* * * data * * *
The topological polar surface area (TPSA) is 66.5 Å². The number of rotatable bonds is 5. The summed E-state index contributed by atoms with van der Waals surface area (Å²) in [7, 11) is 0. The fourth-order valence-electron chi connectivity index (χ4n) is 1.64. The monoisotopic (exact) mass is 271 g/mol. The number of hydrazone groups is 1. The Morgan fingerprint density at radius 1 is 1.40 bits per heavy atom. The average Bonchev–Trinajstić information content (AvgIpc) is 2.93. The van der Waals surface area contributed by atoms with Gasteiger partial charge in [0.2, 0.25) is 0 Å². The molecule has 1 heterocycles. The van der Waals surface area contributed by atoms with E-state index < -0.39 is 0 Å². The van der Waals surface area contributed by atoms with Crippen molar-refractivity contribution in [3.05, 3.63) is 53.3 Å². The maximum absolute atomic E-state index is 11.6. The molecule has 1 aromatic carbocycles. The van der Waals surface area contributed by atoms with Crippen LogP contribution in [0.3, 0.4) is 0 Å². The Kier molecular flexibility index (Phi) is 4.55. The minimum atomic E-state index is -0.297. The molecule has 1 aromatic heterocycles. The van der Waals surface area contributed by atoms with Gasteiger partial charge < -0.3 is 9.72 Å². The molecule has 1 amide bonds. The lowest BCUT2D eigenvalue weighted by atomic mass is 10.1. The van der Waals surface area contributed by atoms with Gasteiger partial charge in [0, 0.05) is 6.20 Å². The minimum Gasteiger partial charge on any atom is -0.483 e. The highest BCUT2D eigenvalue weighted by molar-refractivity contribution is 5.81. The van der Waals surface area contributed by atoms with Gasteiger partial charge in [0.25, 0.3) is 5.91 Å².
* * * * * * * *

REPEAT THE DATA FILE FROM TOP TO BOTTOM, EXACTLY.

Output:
The topological polar surface area (TPSA) is 66.5 Å². The number of rotatable bonds is 5. The summed E-state index contributed by atoms with van der Waals surface area (Å²) in [7, 11) is 0. The fourth-order valence-electron chi connectivity index (χ4n) is 1.64. The monoisotopic (exact) mass is 271 g/mol. The number of hydrazone groups is 1. The Morgan fingerprint density at radius 1 is 1.40 bits per heavy atom. The average Bonchev–Trinajstić information content (AvgIpc) is 2.93. The van der Waals surface area contributed by atoms with Gasteiger partial charge in [0.2, 0.25) is 0 Å². The molecule has 1 heterocycles. The van der Waals surface area contributed by atoms with E-state index < -0.39 is 0 Å². The van der Waals surface area contributed by atoms with Crippen molar-refractivity contribution in [3.05, 3.63) is 53.3 Å². The maximum absolute atomic E-state index is 11.6. The molecule has 1 aromatic carbocycles. The van der Waals surface area contributed by atoms with Crippen LogP contribution in [0.3, 0.4) is 0 Å². The Kier molecular flexibility index (Phi) is 4.55. The minimum atomic E-state index is -0.297. The molecule has 1 aromatic heterocycles. The van der Waals surface area contributed by atoms with Gasteiger partial charge < -0.3 is 9.72 Å². The molecule has 1 amide bonds. The lowest BCUT2D eigenvalue weighted by atomic mass is 10.1. The van der Waals surface area contributed by atoms with Gasteiger partial charge in [0, 0.05) is 6.20 Å². The minimum Gasteiger partial charge on any atom is -0.483 e. The highest BCUT2D eigenvalue weighted by molar-refractivity contribution is 5.81. The van der Waals surface area contributed by atoms with Gasteiger partial charge in [0.25, 0.3) is 5.91 Å².